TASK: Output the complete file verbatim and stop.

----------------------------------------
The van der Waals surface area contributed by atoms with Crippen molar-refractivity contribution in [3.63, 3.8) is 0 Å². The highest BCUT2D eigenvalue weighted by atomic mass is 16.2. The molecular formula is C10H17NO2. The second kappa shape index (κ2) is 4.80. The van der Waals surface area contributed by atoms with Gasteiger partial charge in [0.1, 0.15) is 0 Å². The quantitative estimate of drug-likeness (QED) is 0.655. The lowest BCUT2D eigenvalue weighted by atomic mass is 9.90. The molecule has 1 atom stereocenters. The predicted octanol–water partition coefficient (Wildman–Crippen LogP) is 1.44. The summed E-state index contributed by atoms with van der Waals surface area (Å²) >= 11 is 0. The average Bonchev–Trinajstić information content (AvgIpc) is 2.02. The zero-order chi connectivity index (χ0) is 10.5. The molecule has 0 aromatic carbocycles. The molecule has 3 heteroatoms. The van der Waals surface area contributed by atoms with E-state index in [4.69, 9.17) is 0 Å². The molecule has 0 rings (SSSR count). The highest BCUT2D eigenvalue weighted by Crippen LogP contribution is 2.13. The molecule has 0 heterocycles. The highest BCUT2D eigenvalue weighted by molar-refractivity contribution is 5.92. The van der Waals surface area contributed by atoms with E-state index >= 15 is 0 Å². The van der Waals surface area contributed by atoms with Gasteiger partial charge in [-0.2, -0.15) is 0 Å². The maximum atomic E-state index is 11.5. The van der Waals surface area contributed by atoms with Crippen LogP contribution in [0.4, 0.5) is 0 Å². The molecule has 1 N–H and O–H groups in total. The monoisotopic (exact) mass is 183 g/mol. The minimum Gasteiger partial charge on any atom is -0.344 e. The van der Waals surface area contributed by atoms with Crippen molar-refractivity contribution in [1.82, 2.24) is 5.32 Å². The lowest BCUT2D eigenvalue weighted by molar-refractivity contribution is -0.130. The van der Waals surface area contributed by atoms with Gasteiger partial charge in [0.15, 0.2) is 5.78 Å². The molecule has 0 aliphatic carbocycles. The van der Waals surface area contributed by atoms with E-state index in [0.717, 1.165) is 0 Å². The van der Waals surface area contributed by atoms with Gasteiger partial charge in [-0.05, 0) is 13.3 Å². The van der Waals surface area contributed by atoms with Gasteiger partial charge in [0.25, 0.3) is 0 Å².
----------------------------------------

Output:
The van der Waals surface area contributed by atoms with Crippen molar-refractivity contribution in [3.63, 3.8) is 0 Å². The highest BCUT2D eigenvalue weighted by atomic mass is 16.2. The molecular formula is C10H17NO2. The second kappa shape index (κ2) is 4.80. The van der Waals surface area contributed by atoms with Gasteiger partial charge in [0.1, 0.15) is 0 Å². The quantitative estimate of drug-likeness (QED) is 0.655. The lowest BCUT2D eigenvalue weighted by atomic mass is 9.90. The molecule has 1 atom stereocenters. The predicted octanol–water partition coefficient (Wildman–Crippen LogP) is 1.44. The summed E-state index contributed by atoms with van der Waals surface area (Å²) >= 11 is 0. The average Bonchev–Trinajstić information content (AvgIpc) is 2.02. The zero-order chi connectivity index (χ0) is 10.5. The molecule has 0 aromatic carbocycles. The molecule has 3 heteroatoms. The van der Waals surface area contributed by atoms with E-state index in [4.69, 9.17) is 0 Å². The molecule has 0 rings (SSSR count). The highest BCUT2D eigenvalue weighted by Crippen LogP contribution is 2.13. The molecule has 0 heterocycles. The highest BCUT2D eigenvalue weighted by molar-refractivity contribution is 5.92. The van der Waals surface area contributed by atoms with E-state index >= 15 is 0 Å². The van der Waals surface area contributed by atoms with Gasteiger partial charge in [-0.2, -0.15) is 0 Å². The maximum atomic E-state index is 11.5. The van der Waals surface area contributed by atoms with Crippen LogP contribution in [0.4, 0.5) is 0 Å². The molecule has 1 N–H and O–H groups in total. The monoisotopic (exact) mass is 183 g/mol. The minimum Gasteiger partial charge on any atom is -0.344 e. The van der Waals surface area contributed by atoms with Crippen molar-refractivity contribution in [1.82, 2.24) is 5.32 Å². The lowest BCUT2D eigenvalue weighted by molar-refractivity contribution is -0.130. The van der Waals surface area contributed by atoms with Gasteiger partial charge in [0.15, 0.2) is 5.78 Å². The molecule has 0 aliphatic carbocycles. The van der Waals surface area contributed by atoms with E-state index in [0.717, 1.165) is 0 Å². The van der Waals surface area contributed by atoms with Gasteiger partial charge in [-0.05, 0) is 13.3 Å². The van der Waals surface area contributed by atoms with Gasteiger partial charge in [0.25, 0.3) is 0 Å².